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Washington’s Iron Butterfly: Bess Clements Abell, An Oral History

Had Elizabeth “Bess” Clements Abell (1933–2020) been a boy, she would likely have become a politician like her father, Earle C. Clements. Effectively barred from office because of her gender, she forged her own path by helping family friends Lyndon and Lady Bird Johnson. Abell’s Secret Service code name, “Iron Butterfly,” exemplified her graceful but firm management of social life in the Johnson White House. After Johnson’s administration ended, she maintained her importance in Washington, DC, serving as chief of staff to Joan Mondale and cofounding a public relations company.

Donald A. Ritchie and Terry L. Birdwhistell draw on Abell’s own words and those of others known to her to tell her remarkable story. Focusing on her years working for the Johnson campaign and her time in the White House, this engaging oral history provides a window into Abell’s life as well as an insider’s view of the nation’s capital during the tumultuous 1960s.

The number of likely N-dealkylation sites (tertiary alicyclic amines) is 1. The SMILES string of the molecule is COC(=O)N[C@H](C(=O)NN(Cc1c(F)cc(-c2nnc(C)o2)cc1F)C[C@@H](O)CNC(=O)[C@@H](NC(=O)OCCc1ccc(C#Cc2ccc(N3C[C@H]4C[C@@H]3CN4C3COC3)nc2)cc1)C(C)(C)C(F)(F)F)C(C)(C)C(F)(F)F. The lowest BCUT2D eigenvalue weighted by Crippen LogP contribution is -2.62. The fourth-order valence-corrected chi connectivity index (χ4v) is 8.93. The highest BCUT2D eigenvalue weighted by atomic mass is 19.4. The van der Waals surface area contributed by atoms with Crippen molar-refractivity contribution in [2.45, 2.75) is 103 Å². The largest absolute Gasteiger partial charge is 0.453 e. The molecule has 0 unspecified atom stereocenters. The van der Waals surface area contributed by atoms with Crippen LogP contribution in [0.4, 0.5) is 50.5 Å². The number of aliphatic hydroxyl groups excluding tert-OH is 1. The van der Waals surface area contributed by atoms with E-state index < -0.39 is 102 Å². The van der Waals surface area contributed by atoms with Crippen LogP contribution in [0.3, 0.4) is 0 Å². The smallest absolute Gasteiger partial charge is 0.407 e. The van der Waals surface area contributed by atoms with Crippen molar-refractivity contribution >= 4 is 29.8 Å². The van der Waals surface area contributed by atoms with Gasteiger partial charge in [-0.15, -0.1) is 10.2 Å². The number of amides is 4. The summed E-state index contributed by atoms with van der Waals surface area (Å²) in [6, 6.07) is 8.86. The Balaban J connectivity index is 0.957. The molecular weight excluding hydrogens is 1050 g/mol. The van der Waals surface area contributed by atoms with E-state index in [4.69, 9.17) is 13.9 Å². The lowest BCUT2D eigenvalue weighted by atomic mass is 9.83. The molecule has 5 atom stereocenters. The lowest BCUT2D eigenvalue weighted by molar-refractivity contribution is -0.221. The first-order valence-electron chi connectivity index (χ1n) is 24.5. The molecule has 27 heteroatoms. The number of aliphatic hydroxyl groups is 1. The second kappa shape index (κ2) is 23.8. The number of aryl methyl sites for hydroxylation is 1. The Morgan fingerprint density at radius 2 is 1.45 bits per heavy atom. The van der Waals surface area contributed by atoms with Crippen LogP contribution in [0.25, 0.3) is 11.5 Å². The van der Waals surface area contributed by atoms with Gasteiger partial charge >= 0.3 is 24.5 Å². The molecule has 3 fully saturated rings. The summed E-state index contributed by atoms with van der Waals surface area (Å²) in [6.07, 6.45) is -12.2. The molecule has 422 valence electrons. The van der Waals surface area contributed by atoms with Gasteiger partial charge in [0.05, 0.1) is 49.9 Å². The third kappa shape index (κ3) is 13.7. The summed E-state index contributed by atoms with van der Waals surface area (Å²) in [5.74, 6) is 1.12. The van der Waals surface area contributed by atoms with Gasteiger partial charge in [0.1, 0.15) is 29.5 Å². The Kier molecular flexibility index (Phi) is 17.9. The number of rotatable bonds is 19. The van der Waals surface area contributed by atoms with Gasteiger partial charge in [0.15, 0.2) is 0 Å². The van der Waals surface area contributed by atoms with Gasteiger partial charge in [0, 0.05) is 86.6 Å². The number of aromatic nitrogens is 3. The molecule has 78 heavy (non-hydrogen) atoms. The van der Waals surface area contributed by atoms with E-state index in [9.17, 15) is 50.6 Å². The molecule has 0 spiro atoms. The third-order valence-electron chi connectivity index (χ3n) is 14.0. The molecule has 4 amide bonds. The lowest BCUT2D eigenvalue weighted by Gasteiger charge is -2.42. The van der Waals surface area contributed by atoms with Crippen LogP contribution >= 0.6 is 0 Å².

Meet the Author

Terry Birdwhistell
Donald A. Ritchie & Terry L. Birdwhistell

Donald A. Ritchie is historian emeritus of the United States Senate. He conducted oral history interviews with former senators and retired members of the Senate staff as part of the Senate oral history project and edited the transcripts of Senator Joseph R. McCarthy’s investigations. Ritchie has authored a number of books including Electing FDR: The New Deal Campaign of 1932, and Press Gallery: Congress and the Washington Correspondents, which won the Richard W. Leopold Prize of the Organization of American Historians. Terry L. Birdwhistell is founding director of the Louie B. Nunn Center for Oral History and served as Dean of University of Kentucky Libraries. He is a former president of the Oral History Association and is coauthor of Our Rightful Place: Women at the University of Kentucky, 1880-1945.